Influence of Peripheral Neuropathy and Microangiopathy on Skin Hydration in the Feet of Patients With Diabetes Mellitus

Sik Namgoong, MD, PhD; Jong-Phil Yang, MD; Seung-Kyu Han, MD, PhD; Ye-Na Lee, MSc, RN, CWCN; Eun Sang Dhong, MD, PhD

Disclosures

Wounds. 2019;31(7):173-178. 

In This Article

Abstract and Introduction

Abstract

Introduction: Maintaining adequate skin hydration is crucial in the feet of patients with diabetes because xerotic skin may crack and develop fissures, thereby increasing vulnerability to ulceration and infection. The nervous system is considered the powerhouse for maintaining adequate skin hydration; however, no clinical study has assessed the effect of the nervous system on skin hydration. In addition, it is hypothesized that microcirculation may play an important role in maintaining adequate hydration in patients with diabetes.

Objective: This study aims to evaluate the influence of peripheral nerve function and microvascularity on skin hydration in the feet of patients with diabetes mellitus and compare the effects of these 2 functions on skin hydration.

Materials and Methods: This study included 266 patients with diabetic foot disease. Skin hydration was evaluated using corneometry and microvascularity by measuring the transcutaneous oximetry (TcpO2) of the foot. The Semmes-Weinstein 5.07/10-g monofilament test, electromyography, and nerve conduction velocity test were conducted to evaluate peripheral neuropathy. Patient data were divided into 3 subgroups according to test values, and statistical comparisons were performed using the linear-by-linear association trend and Pearson's chi-square tests.

Results: There was a significant (P < .001) correlation between skin hydration and TcpO2. However, there was no significant correlation between skin hydration and peripheral nerve function (P = .338).

Conclusions: The results of this study demonstrated that skin hydration in the feet of patients with diabetes mellitus mainly is influenced by microcirculation rather than peripheral nerve function.

Introduction

Xerosis, defined as abnormal dryness and scaling of the skin, is a common cutaneous disorder frequently observed in patients with diabetes.[1] Ultimately, the skin may crack and develop fissures, which are a potential gateway for the entry of bacteria, thereby increasing vulnerability to ulceration and infection.[2,3] Therefore, maintaining adequate skin hydration is crucial in patients with diabetes.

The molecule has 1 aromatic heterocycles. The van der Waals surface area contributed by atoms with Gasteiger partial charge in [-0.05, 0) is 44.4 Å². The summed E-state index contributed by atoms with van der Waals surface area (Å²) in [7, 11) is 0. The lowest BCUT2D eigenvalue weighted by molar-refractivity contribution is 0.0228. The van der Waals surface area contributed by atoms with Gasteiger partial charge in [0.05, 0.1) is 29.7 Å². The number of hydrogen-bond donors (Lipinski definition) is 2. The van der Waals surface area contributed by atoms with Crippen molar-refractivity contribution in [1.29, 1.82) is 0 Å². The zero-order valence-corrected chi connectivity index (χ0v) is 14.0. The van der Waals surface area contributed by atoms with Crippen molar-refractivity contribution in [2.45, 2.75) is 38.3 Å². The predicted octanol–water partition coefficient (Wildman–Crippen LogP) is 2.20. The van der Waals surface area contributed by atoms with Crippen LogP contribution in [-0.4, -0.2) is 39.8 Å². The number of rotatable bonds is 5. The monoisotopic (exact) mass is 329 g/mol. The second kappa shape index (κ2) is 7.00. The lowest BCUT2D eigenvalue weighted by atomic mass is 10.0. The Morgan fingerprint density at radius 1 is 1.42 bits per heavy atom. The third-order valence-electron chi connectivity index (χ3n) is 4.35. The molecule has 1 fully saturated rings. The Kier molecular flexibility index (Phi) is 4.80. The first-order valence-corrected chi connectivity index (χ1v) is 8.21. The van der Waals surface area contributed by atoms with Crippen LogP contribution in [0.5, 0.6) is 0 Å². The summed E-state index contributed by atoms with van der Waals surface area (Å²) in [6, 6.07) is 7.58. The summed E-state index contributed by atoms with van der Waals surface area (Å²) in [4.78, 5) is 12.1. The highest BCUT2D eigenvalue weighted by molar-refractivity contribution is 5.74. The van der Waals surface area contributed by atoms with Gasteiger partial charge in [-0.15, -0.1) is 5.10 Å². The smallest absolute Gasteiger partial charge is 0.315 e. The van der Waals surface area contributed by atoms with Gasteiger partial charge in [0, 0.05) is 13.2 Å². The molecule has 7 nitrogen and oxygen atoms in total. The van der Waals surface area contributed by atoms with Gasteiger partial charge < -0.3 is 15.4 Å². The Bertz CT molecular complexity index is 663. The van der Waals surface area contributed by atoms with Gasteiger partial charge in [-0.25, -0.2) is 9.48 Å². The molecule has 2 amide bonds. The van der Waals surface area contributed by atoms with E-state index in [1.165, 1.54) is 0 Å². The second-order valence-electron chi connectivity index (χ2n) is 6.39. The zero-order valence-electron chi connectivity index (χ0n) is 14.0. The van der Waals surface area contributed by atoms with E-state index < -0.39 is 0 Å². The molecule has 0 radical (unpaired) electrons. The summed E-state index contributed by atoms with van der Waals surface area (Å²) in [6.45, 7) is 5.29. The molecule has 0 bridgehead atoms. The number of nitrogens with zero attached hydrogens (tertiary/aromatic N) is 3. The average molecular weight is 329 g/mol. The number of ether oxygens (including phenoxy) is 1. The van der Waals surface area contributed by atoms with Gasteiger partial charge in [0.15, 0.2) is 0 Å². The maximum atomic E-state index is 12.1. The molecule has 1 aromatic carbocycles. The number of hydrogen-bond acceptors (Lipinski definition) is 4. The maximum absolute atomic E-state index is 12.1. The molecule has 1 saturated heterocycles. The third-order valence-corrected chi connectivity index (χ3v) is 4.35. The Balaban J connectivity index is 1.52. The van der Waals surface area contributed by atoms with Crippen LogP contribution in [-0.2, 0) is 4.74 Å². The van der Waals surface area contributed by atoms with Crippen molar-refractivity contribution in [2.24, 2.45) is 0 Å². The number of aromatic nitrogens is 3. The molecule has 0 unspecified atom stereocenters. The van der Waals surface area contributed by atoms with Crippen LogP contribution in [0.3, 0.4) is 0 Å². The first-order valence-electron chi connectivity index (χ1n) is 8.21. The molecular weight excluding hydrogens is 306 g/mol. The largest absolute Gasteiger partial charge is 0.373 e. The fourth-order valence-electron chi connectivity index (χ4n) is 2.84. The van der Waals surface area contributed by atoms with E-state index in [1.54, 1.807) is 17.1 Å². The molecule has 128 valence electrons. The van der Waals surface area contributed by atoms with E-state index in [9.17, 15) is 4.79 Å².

The nervous system is considered the powerhouse for the maintenance of adequate skin hydration.[4–10] Peripheral neuropathy, due to damage to small sympathetic nerves, is known to result in atrophy of sweat glands and decreased sudomotor response. This may affect the suppleness and flexibility of the skin and thus can lead to ulceration in patients with diabetic foot disease. Theoretically, peripheral nerve function should be associated with skin hydration level, because sweat glands are innervated by the sudomotor, postganglionic, unmyelinated cholinergic sympathetic C-fibers.[11,12] However, to the best of the authors' knowledge, no clinical study has assessed the influence of peripheral nerve function on skin hydration.

In addition, when the skin of patients with compromised microcirculation was examined, the authors found that the skin was extremely dry, rough, shiny, and desquamated. Based on these clinical findings, the authors also hypothesized that microvascular function might play a major role in maintaining adequate hydration of diabetic feet. Therefore, this study aims to evaluate the influence of the peripheral nervous system and microcirculation on skin hydration and to compare the influence of these 2 functions on skin hydration of diabetic feet.

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